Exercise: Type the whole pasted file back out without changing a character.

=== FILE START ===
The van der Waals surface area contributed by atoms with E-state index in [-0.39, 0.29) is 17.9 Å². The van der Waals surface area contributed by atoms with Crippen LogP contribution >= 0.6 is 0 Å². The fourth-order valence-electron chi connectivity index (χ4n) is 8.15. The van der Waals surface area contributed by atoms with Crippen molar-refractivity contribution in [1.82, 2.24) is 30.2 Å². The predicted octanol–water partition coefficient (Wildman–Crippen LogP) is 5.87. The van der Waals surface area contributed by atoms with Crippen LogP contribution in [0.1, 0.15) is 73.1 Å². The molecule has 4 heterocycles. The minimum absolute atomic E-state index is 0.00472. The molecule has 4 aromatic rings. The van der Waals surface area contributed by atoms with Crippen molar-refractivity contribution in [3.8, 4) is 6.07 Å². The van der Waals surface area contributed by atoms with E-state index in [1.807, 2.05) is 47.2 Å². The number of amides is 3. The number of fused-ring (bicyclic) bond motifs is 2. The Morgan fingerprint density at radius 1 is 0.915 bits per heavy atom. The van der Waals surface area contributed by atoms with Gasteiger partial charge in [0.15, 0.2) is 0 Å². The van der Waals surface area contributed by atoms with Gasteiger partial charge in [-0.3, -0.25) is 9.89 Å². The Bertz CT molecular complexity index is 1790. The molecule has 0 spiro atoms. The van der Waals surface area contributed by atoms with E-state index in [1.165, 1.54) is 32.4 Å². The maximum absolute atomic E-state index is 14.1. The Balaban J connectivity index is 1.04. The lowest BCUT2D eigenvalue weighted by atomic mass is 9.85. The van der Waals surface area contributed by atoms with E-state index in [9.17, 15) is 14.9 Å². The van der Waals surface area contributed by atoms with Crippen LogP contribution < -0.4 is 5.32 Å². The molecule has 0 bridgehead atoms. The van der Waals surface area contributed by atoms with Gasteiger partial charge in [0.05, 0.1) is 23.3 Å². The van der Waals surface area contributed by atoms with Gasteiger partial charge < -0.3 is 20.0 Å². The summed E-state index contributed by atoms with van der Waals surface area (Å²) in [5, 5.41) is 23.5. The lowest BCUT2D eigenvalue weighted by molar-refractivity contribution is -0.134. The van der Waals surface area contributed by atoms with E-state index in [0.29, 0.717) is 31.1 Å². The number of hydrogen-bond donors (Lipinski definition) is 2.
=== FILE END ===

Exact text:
The van der Waals surface area contributed by atoms with E-state index in [-0.39, 0.29) is 17.9 Å². The van der Waals surface area contributed by atoms with Crippen LogP contribution >= 0.6 is 0 Å². The fourth-order valence-electron chi connectivity index (χ4n) is 8.15. The van der Waals surface area contributed by atoms with Crippen molar-refractivity contribution in [1.82, 2.24) is 30.2 Å². The predicted octanol–water partition coefficient (Wildman–Crippen LogP) is 5.87. The van der Waals surface area contributed by atoms with Crippen LogP contribution in [0.1, 0.15) is 73.1 Å². The molecule has 4 heterocycles. The minimum absolute atomic E-state index is 0.00472. The molecule has 4 aromatic rings. The van der Waals surface area contributed by atoms with Crippen molar-refractivity contribution in [3.8, 4) is 6.07 Å². The van der Waals surface area contributed by atoms with E-state index in [1.807, 2.05) is 47.2 Å². The number of amides is 3. The number of fused-ring (bicyclic) bond motifs is 2. The Morgan fingerprint density at radius 1 is 0.915 bits per heavy atom. The van der Waals surface area contributed by atoms with Gasteiger partial charge in [0.15, 0.2) is 0 Å². The van der Waals surface area contributed by atoms with Gasteiger partial charge in [-0.3, -0.25) is 9.89 Å². The Bertz CT molecular complexity index is 1790. The molecule has 0 spiro atoms. The van der Waals surface area contributed by atoms with E-state index in [1.165, 1.54) is 32.4 Å². The maximum absolute atomic E-state index is 14.1. The Balaban J connectivity index is 1.04. The lowest BCUT2D eigenvalue weighted by atomic mass is 9.85. The van der Waals surface area contributed by atoms with E-state index in [9.17, 15) is 14.9 Å². The van der Waals surface area contributed by atoms with Crippen LogP contribution < -0.4 is 5.32 Å². The molecule has 0 bridgehead atoms. The van der Waals surface area contributed by atoms with Gasteiger partial charge in [0.05, 0.1) is 23.3 Å². The van der Waals surface area contributed by atoms with Gasteiger partial charge < -0.3 is 20.0 Å². The summed E-state index contributed by atoms with van der Waals surface area (Å²) in [5, 5.41) is 23.5. The lowest BCUT2D eigenvalue weighted by molar-refractivity contribution is -0.134. The van der Waals surface area contributed by atoms with E-state index in [0.29, 0.717) is 31.1 Å². The number of hydrogen-bond donors (Lipinski definition) is 2.